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Jerusalem Travel Guide

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Jerusalem Restaurants

Jerusalem’s dining scene is smaller and more modest than Tel Aviv's, but is steeped in 4,000 years of culinary traditions. Among Jewish residents, more than a century of immigration has infused the local fare with the best of Kurdish, Moroccan, French, Polish, Yemenite, and Italian flavors. On the Palestinian side, most restaurants rely on a rich heritage of family cooking. On both sides, an elite

class of chefs has begun combining the best of local ingredients with advanced cooking techniques and imaginative serving styles.

All this is to say that when you’re in Jerusalem you can enjoy the best of both worlds: hole-in-the-wall eateries brimming with aromatic stews and garlicky hummus or high-end dining rooms serving inspired and elegant riffs on the city’s flavors and produce.

Some cuisine designations are self-explanatory, but other terms may be confusing. A restaurant billing itself as "dairy" will serve meals without meat; many such places do serve fish, in addition to pasta, soup, and salads. "Oriental" usually means Middle Eastern (in contrast to Western), often meaning hummus, kebabs, and stews.

The term kosher doesn’t imply a particular style of cooking, only that the cooks followed Jewish dietary law in selecting and preparing the food. In Jerusalem, where there are many kosher standards from which to choose, the selection can be dizzying. But unless specific kosher standards govern your eating habits, don't worry. Jerusalem is home to dozens of kosher restaurants preparing excellent food. Remember that most kosher restaurants are closed for Friday dinner and Saturday lunch in observation of the Jewish Sabbath. A generous handful of non-kosher cafés, bars, and restaurants remain open all weekend.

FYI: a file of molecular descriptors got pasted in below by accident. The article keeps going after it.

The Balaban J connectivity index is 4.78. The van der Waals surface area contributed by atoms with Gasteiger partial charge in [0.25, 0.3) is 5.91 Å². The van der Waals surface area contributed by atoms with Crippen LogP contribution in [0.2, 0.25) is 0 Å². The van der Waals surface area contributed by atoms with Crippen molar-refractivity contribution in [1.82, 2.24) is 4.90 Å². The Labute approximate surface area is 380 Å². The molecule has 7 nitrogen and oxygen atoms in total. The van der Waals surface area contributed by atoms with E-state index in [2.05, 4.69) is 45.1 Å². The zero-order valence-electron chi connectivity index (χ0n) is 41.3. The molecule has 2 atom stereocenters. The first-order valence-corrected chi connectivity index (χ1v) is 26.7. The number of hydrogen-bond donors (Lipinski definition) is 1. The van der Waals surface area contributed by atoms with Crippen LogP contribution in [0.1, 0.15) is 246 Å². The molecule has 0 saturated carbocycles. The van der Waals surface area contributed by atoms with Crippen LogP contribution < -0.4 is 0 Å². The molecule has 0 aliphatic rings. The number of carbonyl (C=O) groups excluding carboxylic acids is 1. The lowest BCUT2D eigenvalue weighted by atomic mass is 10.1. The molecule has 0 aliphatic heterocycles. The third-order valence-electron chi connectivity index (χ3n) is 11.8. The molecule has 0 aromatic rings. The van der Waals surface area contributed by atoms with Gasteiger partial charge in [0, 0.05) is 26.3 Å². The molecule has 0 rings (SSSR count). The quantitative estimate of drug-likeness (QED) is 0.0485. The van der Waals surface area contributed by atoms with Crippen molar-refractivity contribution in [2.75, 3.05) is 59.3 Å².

Dress codes are pretty much nonexistent in Jerusalem's restaurants (as in the rest of Israel). People tend to dress casually—jeans are perfectly appropriate almost everywhere anytime. A modicum of neatness and modesty (trousers instead of jeans, a button-down shirt instead of a T-shirt) might be expected in the more exclusive establishments. In conservative neighborhoods, women will feel more comfortable covered up. If you brought the kids, you're in luck: nearly every Israeli restaurant is kid-friendly, and many have special menus and high chairs.

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